As a 24-year resident of Roseville, when first seeing the proposed name change and deletion of “human rights,” Mr. Wolf expressed his concern, including the reduction of a total of fourteen commissioners in the past for the HRC and CEC, and now only a potential of nine commissioners.  Mr. Wolf noted that both commissions in the past already had more work than they could do with the larger membership.  Mr. Wolf stated that his main concern was that by combining the two commissions would dilute the impact of both.  Mr. Wolf noted that community engagement and human rights had both been undertaken with varying degrees of success in the past; and suggested that this collaborative effort would not be as successful with a combined commission versus retaining two separate commissions as in the past.


Keely Vandre, 2458 Holton Street

Ms. Vandre submitted written comments, attached hereto and made a part hereof.

As an employee of the University of Minnesota, Ms. Vandre stated that she had been drawn into residency in Roseville based on its interest in diversity, including her relief that the city had an HRC to protect human rights.  As a social worker and mother, Ms. Vandre stated that she expected to see no less from Roseville, and if consideration was given to removing “human rights” from the title, it would serve to send a harmful message.  Ms. Vandre asked that the City Council understand the negative impact that such a change would signify, and asked that it be kept in the title and intended action of the ordinance.


Frank Strahan, 1260 Shryer Avenue

Specific to the name change and ordinance language, Mr. Schwin stated that it appears that the City Council was repeating past errors in not providing sufficient direction in naming this commission, as well as in not obtaining community support for deleting “human rights” from the title.


Eric Tomlinson, 221 McCarron’s Street, CEC Commissioner and late addition to the Task Force

While having come into the Task Force later in the process, Mr. Tomlinson noted that a name was not the all in all for the tasks intended for this commission.  Mr. Tomlinson opined that this involved more than the role of merging; but with the many comments heard tonight about the importance of “human rights” to the community, offered his support for adding it to the new commission’s title.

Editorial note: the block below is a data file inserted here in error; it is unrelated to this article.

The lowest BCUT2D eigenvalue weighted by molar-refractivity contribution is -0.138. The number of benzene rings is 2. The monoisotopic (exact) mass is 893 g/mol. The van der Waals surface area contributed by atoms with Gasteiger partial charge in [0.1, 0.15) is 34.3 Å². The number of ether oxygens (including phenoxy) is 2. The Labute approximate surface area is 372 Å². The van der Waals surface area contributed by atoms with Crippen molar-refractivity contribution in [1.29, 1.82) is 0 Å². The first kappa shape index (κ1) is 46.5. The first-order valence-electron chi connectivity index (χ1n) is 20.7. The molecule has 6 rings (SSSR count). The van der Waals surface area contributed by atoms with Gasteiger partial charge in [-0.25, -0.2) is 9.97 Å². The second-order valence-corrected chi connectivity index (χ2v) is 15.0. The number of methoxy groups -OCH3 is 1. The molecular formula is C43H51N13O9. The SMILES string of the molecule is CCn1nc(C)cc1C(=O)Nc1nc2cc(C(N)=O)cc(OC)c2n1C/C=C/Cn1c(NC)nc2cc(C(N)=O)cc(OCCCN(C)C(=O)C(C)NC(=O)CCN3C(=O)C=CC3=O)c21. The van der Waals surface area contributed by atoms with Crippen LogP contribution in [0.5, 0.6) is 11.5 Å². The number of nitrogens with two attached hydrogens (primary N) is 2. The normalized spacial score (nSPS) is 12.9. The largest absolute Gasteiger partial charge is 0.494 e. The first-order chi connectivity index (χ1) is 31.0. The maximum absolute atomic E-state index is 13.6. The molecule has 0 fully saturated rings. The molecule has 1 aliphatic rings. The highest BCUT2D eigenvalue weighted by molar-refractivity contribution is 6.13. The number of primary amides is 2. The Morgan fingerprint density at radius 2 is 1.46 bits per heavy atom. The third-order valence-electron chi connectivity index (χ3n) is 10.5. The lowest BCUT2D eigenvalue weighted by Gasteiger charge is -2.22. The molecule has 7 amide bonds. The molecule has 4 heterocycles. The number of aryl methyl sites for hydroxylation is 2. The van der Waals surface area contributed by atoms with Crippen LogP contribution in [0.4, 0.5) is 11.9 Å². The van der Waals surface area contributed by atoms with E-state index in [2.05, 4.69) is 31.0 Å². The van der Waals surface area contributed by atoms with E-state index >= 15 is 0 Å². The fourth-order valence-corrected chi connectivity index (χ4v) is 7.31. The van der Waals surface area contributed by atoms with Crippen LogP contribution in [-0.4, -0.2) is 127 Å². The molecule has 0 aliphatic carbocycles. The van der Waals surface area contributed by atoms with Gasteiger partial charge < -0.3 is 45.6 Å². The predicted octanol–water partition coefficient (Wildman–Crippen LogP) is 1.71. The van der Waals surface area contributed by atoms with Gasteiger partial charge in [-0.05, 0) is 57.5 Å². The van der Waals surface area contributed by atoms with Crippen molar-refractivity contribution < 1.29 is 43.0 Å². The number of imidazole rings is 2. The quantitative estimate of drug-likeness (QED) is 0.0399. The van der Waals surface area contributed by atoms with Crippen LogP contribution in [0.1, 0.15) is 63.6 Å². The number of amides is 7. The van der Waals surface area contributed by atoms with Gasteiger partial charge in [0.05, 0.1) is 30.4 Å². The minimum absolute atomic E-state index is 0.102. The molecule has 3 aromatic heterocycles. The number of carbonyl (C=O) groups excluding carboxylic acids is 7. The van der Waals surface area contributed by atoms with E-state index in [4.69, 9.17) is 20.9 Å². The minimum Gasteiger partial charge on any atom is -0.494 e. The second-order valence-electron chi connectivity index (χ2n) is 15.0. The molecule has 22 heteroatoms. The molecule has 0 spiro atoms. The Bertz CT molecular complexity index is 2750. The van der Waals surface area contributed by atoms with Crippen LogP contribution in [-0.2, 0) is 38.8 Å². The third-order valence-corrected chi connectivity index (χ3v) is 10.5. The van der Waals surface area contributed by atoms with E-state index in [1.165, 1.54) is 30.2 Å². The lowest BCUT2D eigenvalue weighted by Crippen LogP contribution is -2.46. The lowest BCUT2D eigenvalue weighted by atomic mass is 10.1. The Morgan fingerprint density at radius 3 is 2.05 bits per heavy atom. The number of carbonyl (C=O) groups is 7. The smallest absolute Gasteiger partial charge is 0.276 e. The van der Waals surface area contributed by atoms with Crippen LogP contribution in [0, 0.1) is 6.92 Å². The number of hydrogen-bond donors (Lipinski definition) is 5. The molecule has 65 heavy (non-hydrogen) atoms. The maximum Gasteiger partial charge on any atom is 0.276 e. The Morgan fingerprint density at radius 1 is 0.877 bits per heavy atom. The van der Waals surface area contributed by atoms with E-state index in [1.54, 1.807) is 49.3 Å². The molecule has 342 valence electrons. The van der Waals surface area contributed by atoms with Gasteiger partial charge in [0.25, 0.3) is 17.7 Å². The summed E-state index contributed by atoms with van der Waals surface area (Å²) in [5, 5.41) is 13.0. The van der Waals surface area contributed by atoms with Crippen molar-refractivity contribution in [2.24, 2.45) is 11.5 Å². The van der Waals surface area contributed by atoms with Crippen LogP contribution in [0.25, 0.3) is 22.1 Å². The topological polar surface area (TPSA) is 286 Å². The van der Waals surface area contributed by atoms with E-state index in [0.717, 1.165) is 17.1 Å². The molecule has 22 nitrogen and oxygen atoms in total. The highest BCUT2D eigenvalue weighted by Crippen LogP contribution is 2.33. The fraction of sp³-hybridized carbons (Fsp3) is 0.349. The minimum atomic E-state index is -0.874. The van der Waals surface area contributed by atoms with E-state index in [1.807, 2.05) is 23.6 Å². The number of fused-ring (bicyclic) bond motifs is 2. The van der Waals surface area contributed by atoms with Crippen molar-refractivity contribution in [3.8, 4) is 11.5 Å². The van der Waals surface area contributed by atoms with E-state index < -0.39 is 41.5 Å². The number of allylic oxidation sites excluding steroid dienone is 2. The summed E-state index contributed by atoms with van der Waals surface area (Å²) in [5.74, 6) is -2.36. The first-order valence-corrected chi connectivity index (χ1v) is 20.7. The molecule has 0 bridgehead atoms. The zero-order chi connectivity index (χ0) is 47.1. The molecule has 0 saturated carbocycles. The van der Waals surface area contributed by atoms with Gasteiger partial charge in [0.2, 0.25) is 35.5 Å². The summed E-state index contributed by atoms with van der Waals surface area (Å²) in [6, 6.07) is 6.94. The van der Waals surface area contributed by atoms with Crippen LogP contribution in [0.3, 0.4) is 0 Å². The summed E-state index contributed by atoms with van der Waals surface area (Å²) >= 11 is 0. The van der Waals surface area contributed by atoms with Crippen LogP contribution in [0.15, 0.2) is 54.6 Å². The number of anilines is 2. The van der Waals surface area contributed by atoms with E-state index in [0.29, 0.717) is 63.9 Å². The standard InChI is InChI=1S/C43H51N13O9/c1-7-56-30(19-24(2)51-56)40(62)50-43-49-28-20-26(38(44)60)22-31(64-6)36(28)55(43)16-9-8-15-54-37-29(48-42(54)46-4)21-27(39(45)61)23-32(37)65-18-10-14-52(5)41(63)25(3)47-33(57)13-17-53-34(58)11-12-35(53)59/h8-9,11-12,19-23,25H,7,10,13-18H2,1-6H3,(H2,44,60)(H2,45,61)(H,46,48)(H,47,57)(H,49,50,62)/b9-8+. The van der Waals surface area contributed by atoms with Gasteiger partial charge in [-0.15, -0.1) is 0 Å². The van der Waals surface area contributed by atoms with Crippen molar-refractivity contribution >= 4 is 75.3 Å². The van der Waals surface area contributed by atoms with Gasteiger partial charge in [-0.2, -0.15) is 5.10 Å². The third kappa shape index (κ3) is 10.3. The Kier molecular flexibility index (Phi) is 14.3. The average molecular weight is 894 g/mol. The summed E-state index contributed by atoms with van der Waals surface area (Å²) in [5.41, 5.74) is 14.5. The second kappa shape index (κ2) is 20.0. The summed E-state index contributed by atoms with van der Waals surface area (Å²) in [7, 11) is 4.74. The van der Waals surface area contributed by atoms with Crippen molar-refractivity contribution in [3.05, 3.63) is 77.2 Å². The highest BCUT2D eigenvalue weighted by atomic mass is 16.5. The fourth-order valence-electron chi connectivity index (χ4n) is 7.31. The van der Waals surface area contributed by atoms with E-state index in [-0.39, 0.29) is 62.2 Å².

Julie Strahan, 1260 Shryer Ave

Ms. Schier questioned why, in a time of so much interest in community engagement and understanding how it works, the City Council would choose to remove those opportunities and reduce the size of a commission with ample work before it.  Rather, Ms. Schier suggested redefining the CEC, especially if additional candidates are waiting in the wings to serve their community in this role.  Ms. Schier suggested the City Council take advantage of tapping into that resource by involving as many people as possible, especially when the City Council itself didn’t represent the diverse racial image of its constituency.  Ms. Schier opined that the city needed to find ways for people to engage rather than taking away human rights and an opportunity to grow them.


Michelle Manke, 3032 Simpson Street, CEC Commissioner

While the City Council may have voted unanimously to merge the HRC and CEC; Ms. Manke stated that she was still seeing a division, causing her concern at this point as to whether or not the combined commission would succeed.  With the HRC being dead set in what they wanted, and the CEC never having been given the opportunity by the City Council over these last few years after the initial growing pains to complete its work, Ms. Manke questioned the future of the combined effort.  In hearing past comments made by the City Council that the CEC never brought anything forward, Ms. Manke opined that this wasn’t true, noting three separate proposals recently brought forward, questioning if they had actually made it to the City Council’s attention or if the City Council had reviewed CEC meeting minutes.  Ms. Manke questioned if that had occurred, and then noted the City Council’s desire for the CEC to dissolve without recognizing the efforts of those commissioners working hard and giving of their personal time.  While there is a lot of overlap between the HRC and CEC, Ms. Manke stated that the CEC was more focused on community and civic engagement and had been working on some dynamic areas over the last few years.  While the City Council made appointments and reappointments to the HRC to bring it up to full membership again, Ms. Manke noted that the CEC was never given the same opportunity and even denied the opportunity to seek applications.